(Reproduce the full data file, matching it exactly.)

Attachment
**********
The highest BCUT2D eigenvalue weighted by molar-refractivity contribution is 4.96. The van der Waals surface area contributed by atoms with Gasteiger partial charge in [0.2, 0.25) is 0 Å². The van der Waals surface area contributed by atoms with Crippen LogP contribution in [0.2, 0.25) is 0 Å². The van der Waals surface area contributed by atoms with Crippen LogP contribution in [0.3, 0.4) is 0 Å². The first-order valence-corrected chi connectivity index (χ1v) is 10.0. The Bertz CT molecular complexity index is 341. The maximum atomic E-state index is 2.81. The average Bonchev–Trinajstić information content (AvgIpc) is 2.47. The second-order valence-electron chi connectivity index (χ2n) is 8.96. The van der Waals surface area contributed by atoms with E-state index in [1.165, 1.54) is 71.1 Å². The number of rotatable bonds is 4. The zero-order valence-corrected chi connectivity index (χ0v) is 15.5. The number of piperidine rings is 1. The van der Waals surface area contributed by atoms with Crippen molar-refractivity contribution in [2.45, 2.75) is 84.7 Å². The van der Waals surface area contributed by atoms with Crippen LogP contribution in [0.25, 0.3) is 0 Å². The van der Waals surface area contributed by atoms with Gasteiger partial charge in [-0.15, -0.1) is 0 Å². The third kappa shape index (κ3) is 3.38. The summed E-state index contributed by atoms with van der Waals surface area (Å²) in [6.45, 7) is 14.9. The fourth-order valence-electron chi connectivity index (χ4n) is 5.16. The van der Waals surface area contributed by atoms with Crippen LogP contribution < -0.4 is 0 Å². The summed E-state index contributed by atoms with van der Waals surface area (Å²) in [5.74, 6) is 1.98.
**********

The highest BCUT2D eigenvalue weighted by molar-refractivity contribution is 4.96. The van der Waals surface area contributed by atoms with Gasteiger partial charge in [0.2, 0.25) is 0 Å². The van der Waals surface area contributed by atoms with Crippen LogP contribution in [0.2, 0.25) is 0 Å². The van der Waals surface area contributed by atoms with Crippen LogP contribution in [0.3, 0.4) is 0 Å². The first-order valence-corrected chi connectivity index (χ1v) is 10.0. The Bertz CT molecular complexity index is 341. The maximum atomic E-state index is 2.81. The average Bonchev–Trinajstić information content (AvgIpc) is 2.47. The second-order valence-electron chi connectivity index (χ2n) is 8.96. The van der Waals surface area contributed by atoms with E-state index in [1.165, 1.54) is 71.1 Å². The number of rotatable bonds is 4. The zero-order valence-corrected chi connectivity index (χ0v) is 15.5. The number of piperidine rings is 1. The van der Waals surface area contributed by atoms with Crippen molar-refractivity contribution in [2.45, 2.75) is 84.7 Å². The van der Waals surface area contributed by atoms with Crippen LogP contribution in [0.25, 0.3) is 0 Å². The van der Waals surface area contributed by atoms with Gasteiger partial charge in [-0.15, -0.1) is 0 Å². The third kappa shape index (κ3) is 3.38. The summed E-state index contributed by atoms with van der Waals surface area (Å²) in [6.45, 7) is 14.9. The fourth-order valence-electron chi connectivity index (χ4n) is 5.16. The van der Waals surface area contributed by atoms with Crippen LogP contribution < -0.4 is 0 Å². The summed E-state index contributed by atoms with van der Waals surface area (Å²) in [5.74, 6) is 1.98.